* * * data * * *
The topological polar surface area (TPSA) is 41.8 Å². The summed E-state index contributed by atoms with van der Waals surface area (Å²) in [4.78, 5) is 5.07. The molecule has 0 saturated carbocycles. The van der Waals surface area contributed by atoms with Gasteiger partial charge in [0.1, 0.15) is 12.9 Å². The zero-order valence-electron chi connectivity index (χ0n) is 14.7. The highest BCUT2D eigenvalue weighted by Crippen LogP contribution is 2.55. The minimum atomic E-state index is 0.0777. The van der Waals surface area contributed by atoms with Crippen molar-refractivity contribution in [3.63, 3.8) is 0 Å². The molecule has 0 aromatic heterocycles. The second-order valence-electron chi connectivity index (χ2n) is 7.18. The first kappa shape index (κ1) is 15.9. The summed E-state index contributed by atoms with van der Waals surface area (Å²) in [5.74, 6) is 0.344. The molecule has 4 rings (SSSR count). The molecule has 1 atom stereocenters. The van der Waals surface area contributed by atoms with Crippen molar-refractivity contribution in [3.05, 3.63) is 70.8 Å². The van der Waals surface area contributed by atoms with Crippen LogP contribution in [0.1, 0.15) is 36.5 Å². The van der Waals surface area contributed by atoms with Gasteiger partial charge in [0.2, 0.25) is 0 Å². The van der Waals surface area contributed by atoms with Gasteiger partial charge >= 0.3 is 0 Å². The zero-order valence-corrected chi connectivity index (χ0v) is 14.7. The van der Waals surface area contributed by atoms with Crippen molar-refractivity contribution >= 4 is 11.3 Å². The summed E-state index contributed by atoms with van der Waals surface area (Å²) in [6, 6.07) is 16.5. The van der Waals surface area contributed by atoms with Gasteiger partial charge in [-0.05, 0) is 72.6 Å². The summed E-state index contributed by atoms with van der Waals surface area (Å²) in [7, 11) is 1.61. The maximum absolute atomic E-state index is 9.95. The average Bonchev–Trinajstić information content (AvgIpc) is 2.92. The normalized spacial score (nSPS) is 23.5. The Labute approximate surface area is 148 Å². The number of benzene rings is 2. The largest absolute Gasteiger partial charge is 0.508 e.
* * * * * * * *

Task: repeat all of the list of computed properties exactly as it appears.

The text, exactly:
The topological polar surface area (TPSA) is 41.8 Å². The summed E-state index contributed by atoms with van der Waals surface area (Å²) in [4.78, 5) is 5.07. The molecule has 0 saturated carbocycles. The van der Waals surface area contributed by atoms with Gasteiger partial charge in [0.1, 0.15) is 12.9 Å². The zero-order valence-electron chi connectivity index (χ0n) is 14.7. The highest BCUT2D eigenvalue weighted by Crippen LogP contribution is 2.55. The minimum atomic E-state index is 0.0777. The van der Waals surface area contributed by atoms with Crippen molar-refractivity contribution in [3.63, 3.8) is 0 Å². The molecule has 0 aromatic heterocycles. The second-order valence-electron chi connectivity index (χ2n) is 7.18. The first kappa shape index (κ1) is 15.9. The summed E-state index contributed by atoms with van der Waals surface area (Å²) in [5.74, 6) is 0.344. The molecule has 4 rings (SSSR count). The molecule has 1 atom stereocenters. The van der Waals surface area contributed by atoms with Crippen molar-refractivity contribution in [3.05, 3.63) is 70.8 Å². The van der Waals surface area contributed by atoms with Crippen LogP contribution in [0.1, 0.15) is 36.5 Å². The van der Waals surface area contributed by atoms with Gasteiger partial charge in [0.2, 0.25) is 0 Å². The van der Waals surface area contributed by atoms with Gasteiger partial charge >= 0.3 is 0 Å². The zero-order valence-corrected chi connectivity index (χ0v) is 14.7. The van der Waals surface area contributed by atoms with Crippen molar-refractivity contribution >= 4 is 11.3 Å². The summed E-state index contributed by atoms with van der Waals surface area (Å²) in [6, 6.07) is 16.5. The van der Waals surface area contributed by atoms with Gasteiger partial charge in [-0.05, 0) is 72.6 Å². The summed E-state index contributed by atoms with van der Waals surface area (Å²) in [7, 11) is 1.61. The maximum absolute atomic E-state index is 9.95. The average Bonchev–Trinajstić information content (AvgIpc) is 2.92. The normalized spacial score (nSPS) is 23.5. The Labute approximate surface area is 148 Å². The number of benzene rings is 2. The largest absolute Gasteiger partial charge is 0.508 e.